Serious bug

Tim Hollebeek tim@wagner.princeton.edu
Thu Sep 24 19:20:00 GMT 1998


Ryszard Kabatek writes ...
> 
> On 24 Sep 1998, Alexandre Oliva wrote:
> 
> > Complain to Intel.  They have put more precision in FP registers than
> > in doubles stored in memory, that's why you see the difference.
> > Alexandre Oliva 
> 
> I testet the sample with VisualAge C++ 3.0 for OS/2.
> It work correct...

This is a valid complaint against gcc.  In this mail, I include a
smaller simpler C testcase, and more details.

Consider the following program:

---
#include <stdio.h>

int main()
{
    double a = 100.1;
    double b = 0.01;
    double s = a + b;
    double y = s;
    double y2 = y - (a + b);

    printf("%g\n", y2);
}
--

Using gcc version 2.7.2 on a Linux system, this prints 5.11396e-15.
Obviously, the problem is that (a + b) in y - (a + b) is being computed
with too much precision, due to the braindeadness of the Intel FPU.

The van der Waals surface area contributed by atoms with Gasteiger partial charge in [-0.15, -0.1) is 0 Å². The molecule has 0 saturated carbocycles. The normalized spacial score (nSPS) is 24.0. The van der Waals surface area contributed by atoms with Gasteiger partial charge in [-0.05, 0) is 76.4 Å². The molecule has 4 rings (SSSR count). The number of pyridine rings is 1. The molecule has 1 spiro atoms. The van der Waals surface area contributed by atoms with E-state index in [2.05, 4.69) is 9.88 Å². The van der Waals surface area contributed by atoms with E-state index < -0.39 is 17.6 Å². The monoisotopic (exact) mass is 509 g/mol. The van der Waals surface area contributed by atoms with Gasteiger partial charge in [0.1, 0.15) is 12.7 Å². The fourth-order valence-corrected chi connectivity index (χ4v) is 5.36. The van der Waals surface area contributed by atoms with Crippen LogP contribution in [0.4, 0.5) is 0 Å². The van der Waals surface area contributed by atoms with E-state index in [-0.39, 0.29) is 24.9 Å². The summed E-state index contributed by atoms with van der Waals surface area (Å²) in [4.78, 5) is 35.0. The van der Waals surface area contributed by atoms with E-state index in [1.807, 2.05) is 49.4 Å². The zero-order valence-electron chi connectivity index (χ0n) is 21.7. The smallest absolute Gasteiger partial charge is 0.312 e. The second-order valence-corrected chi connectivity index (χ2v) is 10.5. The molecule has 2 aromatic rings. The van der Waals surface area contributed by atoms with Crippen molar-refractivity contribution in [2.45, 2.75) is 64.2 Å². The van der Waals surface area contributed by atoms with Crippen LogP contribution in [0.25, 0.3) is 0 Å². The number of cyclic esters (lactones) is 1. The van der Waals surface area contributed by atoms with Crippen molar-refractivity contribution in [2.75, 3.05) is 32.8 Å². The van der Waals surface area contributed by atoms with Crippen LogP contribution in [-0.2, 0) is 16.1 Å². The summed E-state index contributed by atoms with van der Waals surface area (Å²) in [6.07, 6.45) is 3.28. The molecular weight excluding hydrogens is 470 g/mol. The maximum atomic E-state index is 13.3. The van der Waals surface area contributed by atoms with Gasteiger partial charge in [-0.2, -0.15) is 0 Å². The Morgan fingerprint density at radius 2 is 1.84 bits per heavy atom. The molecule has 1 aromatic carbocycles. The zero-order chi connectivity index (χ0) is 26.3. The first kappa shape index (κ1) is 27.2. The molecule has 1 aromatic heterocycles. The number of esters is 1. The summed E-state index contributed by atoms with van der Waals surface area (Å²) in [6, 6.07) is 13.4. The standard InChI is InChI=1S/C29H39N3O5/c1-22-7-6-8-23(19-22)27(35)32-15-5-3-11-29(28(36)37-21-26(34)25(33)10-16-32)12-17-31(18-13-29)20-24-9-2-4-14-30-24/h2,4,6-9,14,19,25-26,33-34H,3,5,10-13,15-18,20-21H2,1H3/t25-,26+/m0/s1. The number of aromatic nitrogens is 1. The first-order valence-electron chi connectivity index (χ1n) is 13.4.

*However* (and this is IMO the biggest problem) -ffloat-store, which
is supposed to prevent problems like this, does not fix the problem.
>From the gcc man page:

"but a few programs rely on the precise definition of IEEE floating
point.  Use `-ffloat-store' for such programs."

So -ffloat-store does not work as documented, since some constructs
still manage to disobey IEEE behavior even with it on.

A quick look at the disassembly shows this analysis is correct; the
key fragment is:

	fldl -8(%ebp)
	faddl -16(%ebp)
	fldl -32(%ebp)
	fsubp %st,%st(1)
	fstpl -40(%ebp)

Note that the intermediate result is held in an FPU register, even with
-ffloat-store on.  -mieee-fp doesn't fix this either.

---------------------------------------------------------------------------
Tim Hollebeek                           | "Everything above is a true
email: tim@wfn-shop.princeton.edu       |  statement, for sufficiently
URL: http://wfn-shop.princeton.edu/~tim |  false values of true."



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